Acute coronary syndromes (ACS) represent a life-threatening complication of the systemic atherosclerotic process, affecting the coronary circulation. Thrombosis, defined as an uncontrolled activation of the endogenous thrombogenetic reparative process, often follows atherosclerotic plaque damage and is mainly engaged by two main pathways: platelet aggregation and coagulation. Therefore, antithrombotic therapy to modulate either pathway plays an important role for the reduction of ischaemic adverse events in ACS patients. Since the advent of aspirin and warfarin, numerous antiaggregant and anticoagulant molecules have been developed to achieve this goal, but their anti-ischaemic efficacy is often obtained at the price of augmented bleedings, which are known to be strong predictors of adverse outcome. This article briefly reviews the physiopathological mechanisms of thrombosis and presents an overview of the available literature supporting the use of these major drugs, as well as the European Society of Cardiology recommendations for their utilisation in the setting of non-ST and ST-elevation myocardial infarction undergoing invasive treatment.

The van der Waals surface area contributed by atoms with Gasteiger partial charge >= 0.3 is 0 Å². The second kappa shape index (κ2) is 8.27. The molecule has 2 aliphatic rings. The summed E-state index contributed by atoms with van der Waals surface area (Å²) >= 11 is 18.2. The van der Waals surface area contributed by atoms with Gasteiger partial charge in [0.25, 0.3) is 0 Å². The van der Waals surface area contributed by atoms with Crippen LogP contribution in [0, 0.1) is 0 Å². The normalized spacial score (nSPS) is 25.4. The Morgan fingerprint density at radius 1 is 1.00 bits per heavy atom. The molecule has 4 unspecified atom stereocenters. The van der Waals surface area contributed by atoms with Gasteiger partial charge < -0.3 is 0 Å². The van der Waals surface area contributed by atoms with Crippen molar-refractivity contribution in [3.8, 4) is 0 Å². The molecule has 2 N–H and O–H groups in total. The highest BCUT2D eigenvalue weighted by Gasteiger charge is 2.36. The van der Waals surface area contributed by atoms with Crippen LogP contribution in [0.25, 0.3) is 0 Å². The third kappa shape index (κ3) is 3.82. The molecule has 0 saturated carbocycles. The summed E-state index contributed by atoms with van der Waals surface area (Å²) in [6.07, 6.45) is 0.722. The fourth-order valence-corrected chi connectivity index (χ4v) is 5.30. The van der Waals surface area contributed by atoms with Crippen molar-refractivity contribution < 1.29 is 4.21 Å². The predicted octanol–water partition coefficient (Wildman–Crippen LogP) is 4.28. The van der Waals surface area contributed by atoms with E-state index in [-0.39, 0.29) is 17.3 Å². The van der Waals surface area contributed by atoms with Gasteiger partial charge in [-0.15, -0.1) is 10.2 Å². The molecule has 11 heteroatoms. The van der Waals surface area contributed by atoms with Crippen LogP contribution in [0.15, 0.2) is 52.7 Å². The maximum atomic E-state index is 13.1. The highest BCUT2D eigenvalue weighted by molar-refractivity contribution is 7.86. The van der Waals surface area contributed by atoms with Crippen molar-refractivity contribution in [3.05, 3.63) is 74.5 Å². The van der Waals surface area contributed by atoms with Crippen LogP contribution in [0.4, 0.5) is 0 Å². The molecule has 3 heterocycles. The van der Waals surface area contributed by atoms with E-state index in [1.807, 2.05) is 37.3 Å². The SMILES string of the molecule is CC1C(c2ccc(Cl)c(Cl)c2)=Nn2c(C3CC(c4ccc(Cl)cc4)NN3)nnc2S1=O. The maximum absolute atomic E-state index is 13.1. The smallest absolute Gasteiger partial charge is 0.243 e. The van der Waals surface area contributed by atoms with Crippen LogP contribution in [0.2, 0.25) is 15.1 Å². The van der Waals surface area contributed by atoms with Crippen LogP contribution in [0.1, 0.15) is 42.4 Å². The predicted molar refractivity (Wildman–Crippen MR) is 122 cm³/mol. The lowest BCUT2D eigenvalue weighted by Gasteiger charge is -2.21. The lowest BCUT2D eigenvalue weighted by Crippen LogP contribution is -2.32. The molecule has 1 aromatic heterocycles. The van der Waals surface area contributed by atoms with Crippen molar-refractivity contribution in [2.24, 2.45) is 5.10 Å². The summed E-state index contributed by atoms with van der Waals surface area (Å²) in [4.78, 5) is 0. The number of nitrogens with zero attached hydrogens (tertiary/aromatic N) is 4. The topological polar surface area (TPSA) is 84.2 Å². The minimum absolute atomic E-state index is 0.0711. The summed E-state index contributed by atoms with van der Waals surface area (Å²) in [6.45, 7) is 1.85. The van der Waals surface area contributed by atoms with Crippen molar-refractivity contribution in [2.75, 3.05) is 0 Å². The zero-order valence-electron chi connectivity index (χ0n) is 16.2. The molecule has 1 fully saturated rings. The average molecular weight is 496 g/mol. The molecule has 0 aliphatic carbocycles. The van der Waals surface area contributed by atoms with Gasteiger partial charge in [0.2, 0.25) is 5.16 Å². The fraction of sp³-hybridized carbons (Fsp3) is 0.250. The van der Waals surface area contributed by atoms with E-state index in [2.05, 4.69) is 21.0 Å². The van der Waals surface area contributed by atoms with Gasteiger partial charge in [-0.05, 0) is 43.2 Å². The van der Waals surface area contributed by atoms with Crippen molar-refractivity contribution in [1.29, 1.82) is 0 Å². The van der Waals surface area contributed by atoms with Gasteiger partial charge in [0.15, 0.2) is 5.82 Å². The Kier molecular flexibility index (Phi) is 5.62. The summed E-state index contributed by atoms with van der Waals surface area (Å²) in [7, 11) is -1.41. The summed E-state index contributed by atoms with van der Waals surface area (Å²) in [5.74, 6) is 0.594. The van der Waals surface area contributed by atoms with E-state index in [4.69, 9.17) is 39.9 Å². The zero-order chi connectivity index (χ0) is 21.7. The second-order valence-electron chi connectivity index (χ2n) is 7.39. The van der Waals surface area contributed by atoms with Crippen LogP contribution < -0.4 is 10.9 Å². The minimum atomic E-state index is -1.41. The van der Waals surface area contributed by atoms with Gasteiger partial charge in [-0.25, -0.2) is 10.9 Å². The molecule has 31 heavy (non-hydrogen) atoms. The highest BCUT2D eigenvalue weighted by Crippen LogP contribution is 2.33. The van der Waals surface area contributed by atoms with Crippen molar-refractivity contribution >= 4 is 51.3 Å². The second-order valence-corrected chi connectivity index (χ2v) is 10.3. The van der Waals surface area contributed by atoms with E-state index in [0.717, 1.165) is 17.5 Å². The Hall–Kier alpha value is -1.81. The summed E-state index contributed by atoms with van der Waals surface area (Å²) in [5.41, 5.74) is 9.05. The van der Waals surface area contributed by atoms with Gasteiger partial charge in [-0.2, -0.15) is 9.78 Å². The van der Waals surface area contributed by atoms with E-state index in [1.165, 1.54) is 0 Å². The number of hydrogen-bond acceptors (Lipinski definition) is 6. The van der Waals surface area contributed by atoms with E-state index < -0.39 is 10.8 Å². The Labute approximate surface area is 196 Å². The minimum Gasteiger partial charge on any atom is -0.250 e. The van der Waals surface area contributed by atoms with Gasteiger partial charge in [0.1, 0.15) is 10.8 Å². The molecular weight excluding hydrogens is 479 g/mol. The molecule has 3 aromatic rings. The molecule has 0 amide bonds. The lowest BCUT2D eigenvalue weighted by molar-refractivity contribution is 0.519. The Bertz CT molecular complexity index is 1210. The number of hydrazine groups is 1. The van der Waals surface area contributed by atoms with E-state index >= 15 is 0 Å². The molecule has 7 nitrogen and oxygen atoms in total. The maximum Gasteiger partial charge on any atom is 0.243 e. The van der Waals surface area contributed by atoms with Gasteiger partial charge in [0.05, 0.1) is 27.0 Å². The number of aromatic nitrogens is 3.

Gabriele Pesarini - Division of Cardiology, Department of Medicine, University of Verona, Italy
Sara Ariotti - Division of Cardiology, Department of Medicine, University of Verona, Italy
Flavio Ribichini - Division of Cardiology, Department of Medicine, University of Verona, Italy